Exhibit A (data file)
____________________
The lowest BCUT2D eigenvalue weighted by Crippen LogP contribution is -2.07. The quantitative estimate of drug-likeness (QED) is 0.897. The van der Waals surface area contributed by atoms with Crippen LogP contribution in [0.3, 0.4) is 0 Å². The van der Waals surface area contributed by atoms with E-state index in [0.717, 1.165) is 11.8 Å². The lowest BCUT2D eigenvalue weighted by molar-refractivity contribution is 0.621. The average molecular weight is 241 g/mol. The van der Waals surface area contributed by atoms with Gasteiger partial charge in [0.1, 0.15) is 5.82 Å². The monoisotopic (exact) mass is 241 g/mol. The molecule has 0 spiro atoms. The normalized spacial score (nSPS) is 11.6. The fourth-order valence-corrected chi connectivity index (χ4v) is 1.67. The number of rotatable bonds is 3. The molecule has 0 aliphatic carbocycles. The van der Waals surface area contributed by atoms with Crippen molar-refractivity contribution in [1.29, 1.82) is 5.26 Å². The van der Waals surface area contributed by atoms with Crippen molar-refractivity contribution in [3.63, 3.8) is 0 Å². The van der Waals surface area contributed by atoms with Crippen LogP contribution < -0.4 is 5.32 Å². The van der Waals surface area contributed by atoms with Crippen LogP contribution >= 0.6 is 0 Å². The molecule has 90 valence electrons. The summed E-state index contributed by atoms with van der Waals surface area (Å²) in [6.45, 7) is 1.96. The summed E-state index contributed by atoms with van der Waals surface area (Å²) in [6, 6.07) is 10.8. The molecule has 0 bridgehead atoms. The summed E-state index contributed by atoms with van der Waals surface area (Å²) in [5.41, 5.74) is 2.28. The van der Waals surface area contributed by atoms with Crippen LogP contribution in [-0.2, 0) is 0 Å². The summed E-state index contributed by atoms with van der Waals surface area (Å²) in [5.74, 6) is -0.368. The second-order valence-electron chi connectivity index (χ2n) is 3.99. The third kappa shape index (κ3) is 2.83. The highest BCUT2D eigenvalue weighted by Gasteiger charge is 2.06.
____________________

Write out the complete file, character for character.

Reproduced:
The lowest BCUT2D eigenvalue weighted by Crippen LogP contribution is -2.07. The quantitative estimate of drug-likeness (QED) is 0.897. The van der Waals surface area contributed by atoms with Crippen LogP contribution in [0.3, 0.4) is 0 Å². The van der Waals surface area contributed by atoms with E-state index in [0.717, 1.165) is 11.8 Å². The lowest BCUT2D eigenvalue weighted by molar-refractivity contribution is 0.621. The average molecular weight is 241 g/mol. The van der Waals surface area contributed by atoms with Gasteiger partial charge in [0.1, 0.15) is 5.82 Å². The monoisotopic (exact) mass is 241 g/mol. The molecule has 0 spiro atoms. The normalized spacial score (nSPS) is 11.6. The fourth-order valence-corrected chi connectivity index (χ4v) is 1.67. The number of rotatable bonds is 3. The molecule has 0 aliphatic carbocycles. The van der Waals surface area contributed by atoms with Crippen molar-refractivity contribution in [1.29, 1.82) is 5.26 Å². The van der Waals surface area contributed by atoms with Crippen molar-refractivity contribution in [3.63, 3.8) is 0 Å². The van der Waals surface area contributed by atoms with Crippen LogP contribution < -0.4 is 5.32 Å². The van der Waals surface area contributed by atoms with Crippen LogP contribution >= 0.6 is 0 Å². The molecule has 90 valence electrons. The summed E-state index contributed by atoms with van der Waals surface area (Å²) in [6.45, 7) is 1.96. The summed E-state index contributed by atoms with van der Waals surface area (Å²) in [6, 6.07) is 10.8. The molecule has 0 bridgehead atoms. The summed E-state index contributed by atoms with van der Waals surface area (Å²) in [5.41, 5.74) is 2.28. The van der Waals surface area contributed by atoms with Crippen LogP contribution in [-0.2, 0) is 0 Å². The summed E-state index contributed by atoms with van der Waals surface area (Å²) in [5.74, 6) is -0.368. The second-order valence-electron chi connectivity index (χ2n) is 3.99. The third kappa shape index (κ3) is 2.83. The highest BCUT2D eigenvalue weighted by Gasteiger charge is 2.06.